After affiliating with a party by voting in a party’s primary or by taking an oath of affiliation with a party, a voter cannot change their party affiliation during the calendar year. (§162.010) However, affiliation will automatically expire at the end of the calendar year.

  6. What if I signed a petition for a candidate for a place on the primary ballot?

    If a voter signed a candidate’s petition for a place on the primary ballot, that voter is only able to vote in the primary, or participate in the convention, of that candidate’s party during the  voting year in which the primary election is held . For example, if a voter signed a Democratic candidate’s petition, that voter is ineligible to vote in the Republican primary or participate in a minor party convention. (§172.026)

  7. If I signed a petition for a candidate for nomination in the Libertarian or Green Party, Can I still vote in a primary election?

    No.  If a voter signed a candidate’s petition for nomination for the Libertarian or Green Party, that voter is ineligible to vote in a primary election or participate in the convention of a different party during the voting year in which the primary election is held. (§§172.026, 141.041)

  8. If I am not going to be 18 in time for the primary or primary runoff, but will be 18 by the time of the general election, can I vote in the primary?

    No. A voter must have an effective date of registration on or before election day in order to vote in that election. (§11.001).  A registration is effective for purposes of early voting if it will be effective on election day.  (§13.143).  In Texas, the earliest a voter can submit a voter registration application is when they are 17 years and 10 months old. (§13.001). However, this application is not effective until a voter’s 18th birthday. If a voter is not 18 on or before election day, their voter registration will not be effective prior to election day and they will not be able to vote in that election. However, a voter who turns 18 between primary election day, March 3, 2020, and primary runoff election day, May 26, 2020, can register to vote and vote in the May 26, 2020 primary runoff election.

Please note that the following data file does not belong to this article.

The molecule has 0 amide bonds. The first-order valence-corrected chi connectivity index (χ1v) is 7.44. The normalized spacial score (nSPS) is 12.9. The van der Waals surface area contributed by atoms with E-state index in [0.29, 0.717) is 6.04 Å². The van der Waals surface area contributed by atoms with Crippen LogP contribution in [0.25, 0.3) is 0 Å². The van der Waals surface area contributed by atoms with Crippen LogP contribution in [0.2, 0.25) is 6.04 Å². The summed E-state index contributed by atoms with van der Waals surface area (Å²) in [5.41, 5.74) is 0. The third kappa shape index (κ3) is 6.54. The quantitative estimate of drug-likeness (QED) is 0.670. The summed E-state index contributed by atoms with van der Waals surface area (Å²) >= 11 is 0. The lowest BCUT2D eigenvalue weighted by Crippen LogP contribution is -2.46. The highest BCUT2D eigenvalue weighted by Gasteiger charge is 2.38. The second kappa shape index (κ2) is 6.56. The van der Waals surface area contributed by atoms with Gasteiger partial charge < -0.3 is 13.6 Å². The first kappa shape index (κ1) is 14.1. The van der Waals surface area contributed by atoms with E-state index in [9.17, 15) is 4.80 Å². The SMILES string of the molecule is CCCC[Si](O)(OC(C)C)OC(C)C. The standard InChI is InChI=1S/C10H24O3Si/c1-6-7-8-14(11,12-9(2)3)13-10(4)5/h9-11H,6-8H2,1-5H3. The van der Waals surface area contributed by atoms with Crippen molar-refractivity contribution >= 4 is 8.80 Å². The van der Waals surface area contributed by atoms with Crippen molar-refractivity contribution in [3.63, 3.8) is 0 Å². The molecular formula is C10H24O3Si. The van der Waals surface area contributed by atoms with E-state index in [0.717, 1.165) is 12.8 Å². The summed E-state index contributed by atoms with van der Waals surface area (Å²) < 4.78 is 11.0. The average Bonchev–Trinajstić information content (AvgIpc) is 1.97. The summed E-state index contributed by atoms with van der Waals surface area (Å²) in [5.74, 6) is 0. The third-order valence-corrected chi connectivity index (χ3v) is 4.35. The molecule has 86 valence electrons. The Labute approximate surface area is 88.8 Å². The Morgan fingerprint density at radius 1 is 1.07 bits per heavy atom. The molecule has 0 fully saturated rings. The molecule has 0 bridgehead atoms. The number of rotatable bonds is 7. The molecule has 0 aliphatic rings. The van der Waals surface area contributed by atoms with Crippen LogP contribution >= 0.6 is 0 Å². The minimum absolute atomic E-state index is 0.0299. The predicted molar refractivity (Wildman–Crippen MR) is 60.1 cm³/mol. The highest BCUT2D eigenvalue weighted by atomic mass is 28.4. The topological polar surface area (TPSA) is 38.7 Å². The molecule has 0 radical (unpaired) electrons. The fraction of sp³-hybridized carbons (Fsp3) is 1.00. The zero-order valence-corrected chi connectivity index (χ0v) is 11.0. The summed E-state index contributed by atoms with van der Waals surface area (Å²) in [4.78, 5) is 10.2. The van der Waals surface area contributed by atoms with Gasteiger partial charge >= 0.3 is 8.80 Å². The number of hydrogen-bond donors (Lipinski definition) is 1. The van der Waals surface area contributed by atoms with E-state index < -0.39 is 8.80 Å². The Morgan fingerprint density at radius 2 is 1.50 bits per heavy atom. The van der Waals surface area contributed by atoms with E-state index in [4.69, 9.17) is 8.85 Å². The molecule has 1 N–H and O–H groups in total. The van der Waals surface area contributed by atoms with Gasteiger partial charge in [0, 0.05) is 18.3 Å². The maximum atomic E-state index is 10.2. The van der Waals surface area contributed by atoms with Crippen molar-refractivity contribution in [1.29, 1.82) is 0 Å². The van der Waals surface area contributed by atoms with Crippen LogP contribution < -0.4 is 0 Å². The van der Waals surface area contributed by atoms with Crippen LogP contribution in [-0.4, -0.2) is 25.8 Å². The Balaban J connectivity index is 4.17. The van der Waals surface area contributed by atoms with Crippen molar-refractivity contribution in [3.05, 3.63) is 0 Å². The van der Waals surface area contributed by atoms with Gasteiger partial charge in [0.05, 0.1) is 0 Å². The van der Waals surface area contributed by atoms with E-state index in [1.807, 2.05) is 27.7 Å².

9. I voted in the primary election on March 3, 2020.  Why did they ask if I wanted a Republican or Democratic ballot? 

    The primary elections are two separate elections that occur on the same day. The elections are the method for both the Republican and Democratic parties to select their nominees for the general election in November. When a voter votes in a primary election or primary runoff election, they are affiliating with the party whose primary they are voting in. (§162.003). A voter who is affiliated with a political party is ineligible to become affiliated with another party during the same voting year. (§162.012). This means a voter cannot vote in both primary elections, or the primary election of one party and the runoff election of another party. Some counties will have joint primaries and/or the parties will share polling places. In a county where the Republican and Democratic parties are sharing polling places, the voter must identify the primary in which they would like to vote, in order to ensure they receive the correct ballot and are marked as voting in the correct primary election.